A typical day for me looks like this: I pace back and forth from the tiny kitchen to the big dining room, while heavy plates test my hands and my fingertips clutch their edges. Securing everything together for another few seconds, I anticipate the moment I finally get to release the dishes onto the table. I smile politely and prepare to repeat this transaction over and over again.
I watch as dozens of dishes that tempt my appetite satisfy others.
When my waitressing shift ends, I begin what I like to call my “second shift,” or, the time I have left after work. Recently, I’ve spent this time building good habits for myself that I needed, yet for too long, refused to admit.
My second shift used to look like this: scrolling through Instagram and TikTok, feeding my appetite for more and more. I wanted a prettier, expensive wardrobe, with fabulous long dresses; I wanted to fly to Casablanca on a whim; I wanted to live lavishly in a house with room for a desk, so I didn’t have to go to the library to study. I wanted my life to miraculously change into the glamorous lives of those I followed online. I wanted a slice of the sweeter pie.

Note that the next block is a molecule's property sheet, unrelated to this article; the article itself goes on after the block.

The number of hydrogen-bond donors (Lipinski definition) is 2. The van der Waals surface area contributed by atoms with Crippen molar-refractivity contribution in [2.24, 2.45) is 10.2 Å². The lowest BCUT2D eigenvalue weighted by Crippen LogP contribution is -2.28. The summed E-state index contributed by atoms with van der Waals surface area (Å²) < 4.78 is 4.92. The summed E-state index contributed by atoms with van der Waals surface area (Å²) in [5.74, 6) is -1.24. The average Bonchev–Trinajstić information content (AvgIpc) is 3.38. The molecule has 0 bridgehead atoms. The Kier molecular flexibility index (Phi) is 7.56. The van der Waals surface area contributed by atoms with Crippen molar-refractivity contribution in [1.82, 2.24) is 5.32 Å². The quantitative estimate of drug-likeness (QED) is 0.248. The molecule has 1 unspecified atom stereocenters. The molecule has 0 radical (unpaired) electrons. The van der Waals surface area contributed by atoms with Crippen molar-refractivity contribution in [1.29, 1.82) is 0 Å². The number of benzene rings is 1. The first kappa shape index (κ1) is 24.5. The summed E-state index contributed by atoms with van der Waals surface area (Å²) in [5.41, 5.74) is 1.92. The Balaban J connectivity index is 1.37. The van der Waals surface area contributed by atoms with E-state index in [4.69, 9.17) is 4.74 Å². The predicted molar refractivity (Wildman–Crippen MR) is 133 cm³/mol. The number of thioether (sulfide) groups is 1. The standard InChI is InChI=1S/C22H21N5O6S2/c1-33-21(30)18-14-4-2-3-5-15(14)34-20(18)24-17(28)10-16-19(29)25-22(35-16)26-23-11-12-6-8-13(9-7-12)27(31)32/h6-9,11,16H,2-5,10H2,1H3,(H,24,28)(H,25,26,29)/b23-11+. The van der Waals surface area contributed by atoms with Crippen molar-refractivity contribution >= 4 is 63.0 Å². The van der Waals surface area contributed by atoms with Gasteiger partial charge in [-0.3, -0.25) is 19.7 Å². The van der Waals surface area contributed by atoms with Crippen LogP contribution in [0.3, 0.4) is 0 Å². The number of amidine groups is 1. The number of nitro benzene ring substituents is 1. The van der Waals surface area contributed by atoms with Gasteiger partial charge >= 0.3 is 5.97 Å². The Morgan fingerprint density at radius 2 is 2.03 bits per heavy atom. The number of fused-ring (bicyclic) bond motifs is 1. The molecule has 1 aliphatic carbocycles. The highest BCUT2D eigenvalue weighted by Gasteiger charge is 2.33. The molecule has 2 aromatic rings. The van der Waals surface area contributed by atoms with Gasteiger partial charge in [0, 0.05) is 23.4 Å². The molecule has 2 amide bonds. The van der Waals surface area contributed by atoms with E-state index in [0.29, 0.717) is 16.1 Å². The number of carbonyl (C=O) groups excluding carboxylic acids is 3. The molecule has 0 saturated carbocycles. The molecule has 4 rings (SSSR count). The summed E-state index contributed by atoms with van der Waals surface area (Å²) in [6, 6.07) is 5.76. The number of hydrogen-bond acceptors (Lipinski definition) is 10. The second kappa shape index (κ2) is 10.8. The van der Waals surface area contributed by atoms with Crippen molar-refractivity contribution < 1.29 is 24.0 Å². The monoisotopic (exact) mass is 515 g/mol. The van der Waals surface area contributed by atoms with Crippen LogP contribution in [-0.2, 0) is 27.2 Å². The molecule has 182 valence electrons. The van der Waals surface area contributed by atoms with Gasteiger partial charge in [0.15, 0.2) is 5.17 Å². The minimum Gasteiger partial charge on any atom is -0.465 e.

With envy and disappointment, I’d head to bed at 3 a.m. Notifications alerting me that my screen time had increased didn’t stop me from repeating this same routine.
I discovered that my friends shared the same screen time obsession. “Instagram posts always show me things I should ‘fix’ about myself through trending makeup tutorials or workouts,” Fatima Alhussani, a friend from Dearborn, Michigan, told me.
Another friend, Mauria Muthana, described her struggle like this: “I know that social media keeps me distracted from thinking of healthy ways to de-stress, but I just keep scrolling.”
I knew I wasn’t alone, but that didn’t solve anything. I needed help, but for me (and many other teenagers), asking for help evokes an abundance of anxiety. And because I come from a culture where mental health conversations aren’t normalized, directly asking my mother for help seemed impossible.
Her youth in the farming village of Ain et Tiné (pronounced i-nee-ti-nee), Lebanon, contrasted with mine waitressing during the summer in Detroit. I already knew this created borders between us. But now, I wanted to understand and integrate my family’s sometimes-confusing Lebanese customs, alongside my own long-established American ones. Instead of directly asking my mother for help, I asked for stories. I wanted to identify the differences between her life at 18 and mine.